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What Do We Older Singles Have to be Thankful For?

24 Nov

Here’s my Top 5:

5:         Career

Though I am not satisfied in my career, I am stable.  Stable enough to consciously explore what more I might attempt with my life.  I am clearheaded enough to recognize that my stability at work is determined by how I handle relationships at work, just as much as how I handle the work itself.  I am thankful that I am, finally, becoming stable enough at relationships to be stable at my job.

 4:         Health

Readers, I will confess to you that I turned 40 this year.  For women forty is the year of mammograms, the year when baby-making faculties really begin to shut down, the year when we begin to notice changes in our hair, skin, eyesight and energy level.  I am forty.  And I am thankful that physically (aside from being too fat) I am in excellent health.

 3:         Good women friends

When I was younger all my friends were male.  I prayed and believed that one day I would have women friends.  One day has quietly come.  As I blogged in days gone by, thank goodness for Sex and the City’s Carrie, Miranda, Samantha, and Charlotte for demonstrating to us all the ineffable value of girlfriends in these curious times in which we live.  I am thankful for my girls.

2:         Family (and Boundaries with family)

When I was younger I thought my father was the most brilliant man alive and that my mother was the very image of what a mother should be.  I never acknowledged their humanity, or the pain that they caused me.  Then, for a while, I could only see the pain that they both caused me.  I am thankful that I am finally reaching a place of balance, with respect to my parents and the rest of my family.  I love them and thank God for them, they are only human, they did– and do–their best, wherever they may fail, I forgive them.  I am thankful for the knowledge that the family that I create can be different from the family that created me.

1:         Maturity in the Lord

Somewhere in the last few years I have moved from the position of one who primarily seeks counsel, to one who is able offer counsel; from one who has many questions to one who has a few answers (even/especially with regard to singleness); from ministry worker to ministry leader.

I am truly thankful this year.  What are you thankful for?

Of What Should I Be Afriad?

24 Nov
MultipleChoice single
Image via Wikipedia

It’s been one week and I am progressing through eharmony’s stages of communication with three different men.  Two of these men requested that we skip the preliminary, get-to-know-you stages, and move directly into speaking with each other without the structure of the staged communication.  I declined.  I like the progression of the stages.  You can learn some things by the way a person answers questions, and the kinds of questions that a person asks.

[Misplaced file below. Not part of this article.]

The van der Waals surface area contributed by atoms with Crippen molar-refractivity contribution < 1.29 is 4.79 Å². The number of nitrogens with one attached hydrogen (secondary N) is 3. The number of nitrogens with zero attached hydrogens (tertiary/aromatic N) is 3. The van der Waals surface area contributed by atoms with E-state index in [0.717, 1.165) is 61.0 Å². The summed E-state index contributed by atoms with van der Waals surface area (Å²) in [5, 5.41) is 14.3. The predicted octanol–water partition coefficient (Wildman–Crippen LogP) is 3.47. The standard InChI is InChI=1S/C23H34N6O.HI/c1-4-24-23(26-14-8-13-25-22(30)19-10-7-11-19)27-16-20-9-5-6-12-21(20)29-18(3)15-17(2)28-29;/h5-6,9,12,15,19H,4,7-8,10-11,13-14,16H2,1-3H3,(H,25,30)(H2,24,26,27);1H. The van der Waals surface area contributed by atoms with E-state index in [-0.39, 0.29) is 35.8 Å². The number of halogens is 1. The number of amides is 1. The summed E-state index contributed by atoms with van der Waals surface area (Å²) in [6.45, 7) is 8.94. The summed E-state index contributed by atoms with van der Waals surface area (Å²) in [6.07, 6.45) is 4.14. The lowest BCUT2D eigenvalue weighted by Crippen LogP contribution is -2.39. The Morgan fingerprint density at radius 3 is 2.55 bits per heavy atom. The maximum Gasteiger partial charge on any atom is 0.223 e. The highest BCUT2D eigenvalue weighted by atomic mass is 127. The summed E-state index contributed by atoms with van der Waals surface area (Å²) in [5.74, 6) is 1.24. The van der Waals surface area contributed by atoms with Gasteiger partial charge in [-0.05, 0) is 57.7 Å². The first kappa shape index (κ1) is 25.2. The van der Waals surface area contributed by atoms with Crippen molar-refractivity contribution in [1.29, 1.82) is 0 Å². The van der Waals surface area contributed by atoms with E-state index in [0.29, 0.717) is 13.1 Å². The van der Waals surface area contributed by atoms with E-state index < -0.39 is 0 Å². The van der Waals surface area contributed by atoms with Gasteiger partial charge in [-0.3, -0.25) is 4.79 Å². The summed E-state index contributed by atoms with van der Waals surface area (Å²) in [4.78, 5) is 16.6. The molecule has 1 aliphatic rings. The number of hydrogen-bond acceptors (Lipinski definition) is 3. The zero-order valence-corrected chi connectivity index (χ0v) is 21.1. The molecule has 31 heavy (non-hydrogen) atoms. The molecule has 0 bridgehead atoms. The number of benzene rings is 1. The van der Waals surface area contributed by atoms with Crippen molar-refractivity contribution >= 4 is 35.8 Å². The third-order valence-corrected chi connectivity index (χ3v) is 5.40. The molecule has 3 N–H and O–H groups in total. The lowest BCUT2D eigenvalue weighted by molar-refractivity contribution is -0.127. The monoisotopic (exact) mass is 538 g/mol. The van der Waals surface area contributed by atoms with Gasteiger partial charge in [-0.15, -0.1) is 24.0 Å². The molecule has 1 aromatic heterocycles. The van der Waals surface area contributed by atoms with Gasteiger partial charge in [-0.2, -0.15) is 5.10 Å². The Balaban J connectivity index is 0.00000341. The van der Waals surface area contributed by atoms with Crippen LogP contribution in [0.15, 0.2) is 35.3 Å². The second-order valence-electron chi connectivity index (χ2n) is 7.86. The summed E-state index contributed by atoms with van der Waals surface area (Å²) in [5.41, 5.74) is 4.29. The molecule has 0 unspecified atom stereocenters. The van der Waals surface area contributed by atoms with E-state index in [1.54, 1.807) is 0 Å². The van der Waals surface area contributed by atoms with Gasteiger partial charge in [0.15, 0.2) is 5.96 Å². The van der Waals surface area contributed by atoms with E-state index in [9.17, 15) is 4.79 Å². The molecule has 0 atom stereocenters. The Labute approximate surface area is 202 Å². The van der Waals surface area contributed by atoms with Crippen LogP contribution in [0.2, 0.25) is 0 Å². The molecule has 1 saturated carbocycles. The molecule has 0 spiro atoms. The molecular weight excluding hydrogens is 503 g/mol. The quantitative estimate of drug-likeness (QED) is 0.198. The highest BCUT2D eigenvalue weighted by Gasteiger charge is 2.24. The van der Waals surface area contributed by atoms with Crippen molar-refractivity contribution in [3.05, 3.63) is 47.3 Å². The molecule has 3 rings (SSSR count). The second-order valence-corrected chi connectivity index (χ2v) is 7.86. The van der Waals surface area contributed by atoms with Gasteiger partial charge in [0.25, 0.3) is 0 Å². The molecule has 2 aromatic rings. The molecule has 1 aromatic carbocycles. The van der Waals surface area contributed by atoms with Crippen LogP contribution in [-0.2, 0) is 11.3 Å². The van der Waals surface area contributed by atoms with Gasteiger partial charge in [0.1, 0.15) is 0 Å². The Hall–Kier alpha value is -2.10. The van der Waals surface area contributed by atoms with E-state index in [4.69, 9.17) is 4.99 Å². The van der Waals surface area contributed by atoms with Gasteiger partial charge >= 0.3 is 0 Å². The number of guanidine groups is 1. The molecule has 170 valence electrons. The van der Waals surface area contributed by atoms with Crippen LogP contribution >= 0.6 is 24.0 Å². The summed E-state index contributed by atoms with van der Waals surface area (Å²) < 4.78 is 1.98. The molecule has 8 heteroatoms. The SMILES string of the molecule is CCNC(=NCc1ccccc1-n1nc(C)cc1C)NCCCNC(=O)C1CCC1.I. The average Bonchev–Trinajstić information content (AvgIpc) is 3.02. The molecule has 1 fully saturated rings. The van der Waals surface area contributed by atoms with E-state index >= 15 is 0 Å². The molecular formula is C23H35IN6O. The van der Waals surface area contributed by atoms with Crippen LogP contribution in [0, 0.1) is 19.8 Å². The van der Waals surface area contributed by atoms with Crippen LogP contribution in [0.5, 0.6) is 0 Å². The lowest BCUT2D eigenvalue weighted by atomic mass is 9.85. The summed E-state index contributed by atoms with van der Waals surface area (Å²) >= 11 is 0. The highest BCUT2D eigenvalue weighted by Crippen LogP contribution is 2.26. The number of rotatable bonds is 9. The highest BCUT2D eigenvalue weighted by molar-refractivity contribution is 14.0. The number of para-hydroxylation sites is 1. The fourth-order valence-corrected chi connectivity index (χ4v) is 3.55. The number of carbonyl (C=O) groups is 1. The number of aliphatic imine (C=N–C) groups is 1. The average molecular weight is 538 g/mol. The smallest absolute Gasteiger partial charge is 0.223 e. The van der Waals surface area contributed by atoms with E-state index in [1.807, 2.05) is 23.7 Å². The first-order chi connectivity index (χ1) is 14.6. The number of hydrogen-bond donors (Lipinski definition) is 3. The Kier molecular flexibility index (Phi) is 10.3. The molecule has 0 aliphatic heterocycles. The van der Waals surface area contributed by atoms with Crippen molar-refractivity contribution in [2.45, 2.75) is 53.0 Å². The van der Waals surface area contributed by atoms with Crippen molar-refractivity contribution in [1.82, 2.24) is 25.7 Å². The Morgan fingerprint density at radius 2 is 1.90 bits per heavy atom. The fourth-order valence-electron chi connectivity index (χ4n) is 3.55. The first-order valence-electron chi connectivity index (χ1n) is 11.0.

Case in point: Corrado.  Corrado is my favorite match so far.  Not because he’s cute and 6’5” tall, not because he’s fluent in Spanish, Portuguese, Italian, and Hebrew, not because he’s planning to go to med school and is also an artist—Ok, who am I kidding? These things have a lot to do with why he’s my favorite!  In any case, Corrado asked me his set of multiple choice questions and in almost every case my answers were original.  I did not select a, b, c, or d.  I selected “other,” and supplied my own response to the questions.  I noticed this pattern and thought, “Hmmm, what does that say about me?”  Now, Corrado, in replying to my questions, did not choose “other” even once.  He stuck with the multiple choice responses offered.  What does that say about him?  Probably not much, but definitely something.

Now let me tell you what I absolutely love about how this communication with Corrado began. 

I saw his photo and read his profile, and re-read his profile, and was seriously intrigued.  He seemed…just right.  Except that he is 8 years younger than me.  Which seemed too much.  After due consideration of this age gap, I gave his photo one final glance and decided to put him in the neutral pile, which is my pile for profiles that I am neither rejecting nor initiating contact with.  Lo and behold, the following day I received a communication from himself.  At first I was confused by the communication because he did not answer my questions, but supplied his own set of questions for me to answer.  Then I remembered.  Corrado didn’t respond to my questions because I never sent Corrado any questions.  Corrado initiated contact with me on his own.  I could not believe it.  He is the first match of mine where there has been reciprocal liking.

So, 8-year age gap notwithstanding, we are now communicating.  And I am too tickled by the whole thing.

The moral of this story is that last week, when I first began this eharmony journey, I was more afraid than I could put into words of beginning again the boy-meets-girl process.  This week, having begun to actually engage the process, I see that the fear of the thing was 100xs worse than the actual thing itself.  Isn’t that always the way?

How Old Do I Look?

21 Nov

Today in church one of my new choir friends asked me, “Do you go to Transitions meetings?”